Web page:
a grape vine: #11

Jean Cocteau likes grapes. Likes
the thought of grapes, their
form in his mind somehow 

congruent with
salves, or the slavish
poetics he tallies: sacs;

blooming along the trellis
in leprous overabundance.
There are no grapes in Northeast
Ohio, at least not

last night, when walking the length
of Cooper Foster Park Road,
Sheffield to Lorain, I
saw a deer staring through live

mists of an empty field. It was
right across the street from where

my father's buried. A road there

can veer off into these stoned histories, and Jean
can't.
-L. LaCook. From, "Dirty Milk."

nameless: F. Jameson, Postmodernism: Or, The Cultural Logic of Late Capitalism. Durham, NC., 1991. p.249. “when deprived of human communication, will not the individual be condemned to the existence of the Wild Man in the forests of Shennongjia, the Big Foot of America, of the Yeti of the Himalayas?" M. Lee. Introduction to Gao Xing jian, Soul Mountain. New York, 2000. p.ix.

pine tree: "A mysterious relationship seemed to connect the pine with the vine. It grows, so it was said, in warm earth, in those places where the vine prospered best also. It's resin was much used to conserve wine and refine it." W.F. Otto, Dionysus: Myth amd Cult. Bloomington, IN., 1965. pp.157-58

 

"can be gentle: P.J. Brown, http://www.belinus.co.uk/mythology/Dionysus.htm. 27 July 2002. "Dionysus is the abyss of impassioned dissolution, where all human distinctions are merged in the animal divinity of the primordial psyche---a blissful and terrible experience. Humanity, huddling behind the walls of its culture, believes it has escaped this experience, until it succeeds in letting loose another orgy of bloodshed." C.G. Jung, "Dream Symbols of the Individuation Process." In, J. Campbell, Editor, Spiritual Disciplines: Papers From the Eranos Yearbooks. Princeton, NJ., 1960. p.363.

language: "one reason why wolves and other predators sometimes indescriminately kill cows and sheep: domestic animals don't know how to signal back. They don't know the language; they can't assert their subjecthood...The result is a mute slaughter." A. Weston, Back to Earth: Tomorrow's Environmentalism. Philadelphia, PA., 1994. p.57.n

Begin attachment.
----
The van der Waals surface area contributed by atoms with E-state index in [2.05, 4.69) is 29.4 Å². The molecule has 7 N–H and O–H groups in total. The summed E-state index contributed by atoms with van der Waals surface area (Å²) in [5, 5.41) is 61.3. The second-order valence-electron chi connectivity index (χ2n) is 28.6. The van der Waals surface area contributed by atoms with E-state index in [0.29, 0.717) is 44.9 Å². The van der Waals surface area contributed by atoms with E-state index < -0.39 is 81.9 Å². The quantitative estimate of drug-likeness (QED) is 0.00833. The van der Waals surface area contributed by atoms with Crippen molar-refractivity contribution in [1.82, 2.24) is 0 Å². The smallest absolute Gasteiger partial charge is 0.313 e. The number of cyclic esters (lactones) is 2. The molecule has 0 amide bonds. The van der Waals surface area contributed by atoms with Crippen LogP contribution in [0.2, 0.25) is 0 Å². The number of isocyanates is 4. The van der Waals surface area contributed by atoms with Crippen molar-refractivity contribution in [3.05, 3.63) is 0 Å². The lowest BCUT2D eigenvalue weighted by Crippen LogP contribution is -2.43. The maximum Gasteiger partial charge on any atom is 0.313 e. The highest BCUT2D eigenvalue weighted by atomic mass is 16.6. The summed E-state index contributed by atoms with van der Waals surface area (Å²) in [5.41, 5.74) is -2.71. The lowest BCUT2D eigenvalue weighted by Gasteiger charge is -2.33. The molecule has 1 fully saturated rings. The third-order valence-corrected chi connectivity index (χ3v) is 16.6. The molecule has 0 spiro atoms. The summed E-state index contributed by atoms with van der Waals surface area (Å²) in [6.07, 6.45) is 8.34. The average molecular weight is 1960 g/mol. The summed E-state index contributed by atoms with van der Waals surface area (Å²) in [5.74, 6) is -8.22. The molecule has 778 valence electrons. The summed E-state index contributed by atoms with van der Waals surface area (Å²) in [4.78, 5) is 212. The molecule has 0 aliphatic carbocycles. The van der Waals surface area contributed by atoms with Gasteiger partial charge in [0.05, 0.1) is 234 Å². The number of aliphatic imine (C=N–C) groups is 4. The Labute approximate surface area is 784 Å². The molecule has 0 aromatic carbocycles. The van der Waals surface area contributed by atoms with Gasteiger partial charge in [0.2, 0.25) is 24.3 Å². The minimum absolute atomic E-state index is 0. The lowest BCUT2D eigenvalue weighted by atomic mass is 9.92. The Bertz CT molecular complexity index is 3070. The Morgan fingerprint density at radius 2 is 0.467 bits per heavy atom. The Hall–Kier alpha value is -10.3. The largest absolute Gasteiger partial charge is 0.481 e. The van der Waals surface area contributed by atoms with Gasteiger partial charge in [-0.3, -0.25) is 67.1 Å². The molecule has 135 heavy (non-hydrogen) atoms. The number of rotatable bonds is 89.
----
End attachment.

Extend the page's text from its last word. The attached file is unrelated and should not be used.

Pine: The Pine is sacred to the goddess Diana, and to Cybele. Devotees of Dionysus wore pine tree foliage. It also served as a bridge for Siberian shamans between this world and Otherworld realms. "Nepalese shamans use song and drumming to reach a trance state in which they see a certain pine tree out in the forest. They then send other members of the village out to the location they saw, to cut down the tree, strip it of its branches (except for a few pieces of greenery at the top) and bring it back into the village. There it is placed upright in a hole." K. Kelly,"The World Tree in Classical Shamanism." http://www.shamaniccircles.org/2002oraclefolder/worldtree.html. "Ovid, by the way, says of the pine-tree that it is 'pleasing to the mother of the gods, because Cybalean Attis here put off his human form and stiffened into a tree." C.G. Jung, Symbols of Transformation. Princeton, NJ., 1976. p.425.

a parka: A.S. Milovsky, "Tubiakou's Spirit Flight." Natural History, July 1992.

the shaman stretches
the throat of a walrus
over his drum.

P. Stainer. From, "The Ice-Pilot Speaks"

it is not accidental: J. Turner, The Abstract Wild. Tucson, AZ, 1996. p.51. "what haunts are not the dead, but the gaps left within us by the secrets of others..." N. Abraham, "Notes on the phantom: a complement to Freud's metapsychology."

its host: The thyrsos, also spelled thyrsus, was one of the god's symbols. Basically a septer upon which ivy or grape vines were wound, it was topped with a large pine cone.